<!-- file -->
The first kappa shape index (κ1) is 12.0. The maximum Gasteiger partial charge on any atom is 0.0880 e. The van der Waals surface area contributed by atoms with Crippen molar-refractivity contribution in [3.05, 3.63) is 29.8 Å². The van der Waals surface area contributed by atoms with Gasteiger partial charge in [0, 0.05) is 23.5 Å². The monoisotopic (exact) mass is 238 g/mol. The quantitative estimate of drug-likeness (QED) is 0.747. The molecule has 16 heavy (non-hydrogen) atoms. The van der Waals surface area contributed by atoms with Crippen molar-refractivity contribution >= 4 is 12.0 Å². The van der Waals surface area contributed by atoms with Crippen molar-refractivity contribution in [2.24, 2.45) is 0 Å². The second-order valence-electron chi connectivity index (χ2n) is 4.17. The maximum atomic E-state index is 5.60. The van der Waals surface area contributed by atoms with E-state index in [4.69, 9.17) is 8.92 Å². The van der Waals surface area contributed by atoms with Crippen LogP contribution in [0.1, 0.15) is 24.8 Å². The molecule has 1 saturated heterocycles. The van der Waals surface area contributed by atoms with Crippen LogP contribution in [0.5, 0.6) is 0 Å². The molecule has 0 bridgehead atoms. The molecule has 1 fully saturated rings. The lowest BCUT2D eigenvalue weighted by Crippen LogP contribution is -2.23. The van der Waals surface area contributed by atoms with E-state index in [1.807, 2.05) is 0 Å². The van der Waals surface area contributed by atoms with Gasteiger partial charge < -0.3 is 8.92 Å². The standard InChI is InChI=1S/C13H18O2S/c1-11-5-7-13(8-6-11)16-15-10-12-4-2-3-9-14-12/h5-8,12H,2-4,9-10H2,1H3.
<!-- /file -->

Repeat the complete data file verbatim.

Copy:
The first kappa shape index (κ1) is 12.0. The maximum Gasteiger partial charge on any atom is 0.0880 e. The van der Waals surface area contributed by atoms with Crippen molar-refractivity contribution in [3.05, 3.63) is 29.8 Å². The van der Waals surface area contributed by atoms with Gasteiger partial charge in [0, 0.05) is 23.5 Å². The monoisotopic (exact) mass is 238 g/mol. The quantitative estimate of drug-likeness (QED) is 0.747. The molecule has 16 heavy (non-hydrogen) atoms. The van der Waals surface area contributed by atoms with Crippen molar-refractivity contribution >= 4 is 12.0 Å². The van der Waals surface area contributed by atoms with Crippen molar-refractivity contribution in [2.24, 2.45) is 0 Å². The second-order valence-electron chi connectivity index (χ2n) is 4.17. The maximum atomic E-state index is 5.60. The van der Waals surface area contributed by atoms with E-state index in [4.69, 9.17) is 8.92 Å². The van der Waals surface area contributed by atoms with Crippen LogP contribution in [0.1, 0.15) is 24.8 Å². The molecule has 1 saturated heterocycles. The van der Waals surface area contributed by atoms with Crippen LogP contribution in [0.5, 0.6) is 0 Å². The molecule has 0 bridgehead atoms. The molecule has 1 fully saturated rings. The lowest BCUT2D eigenvalue weighted by Crippen LogP contribution is -2.23. The van der Waals surface area contributed by atoms with E-state index in [1.807, 2.05) is 0 Å². The van der Waals surface area contributed by atoms with Gasteiger partial charge < -0.3 is 8.92 Å². The standard InChI is InChI=1S/C13H18O2S/c1-11-5-7-13(8-6-11)16-15-10-12-4-2-3-9-14-12/h5-8,12H,2-4,9-10H2,1H3.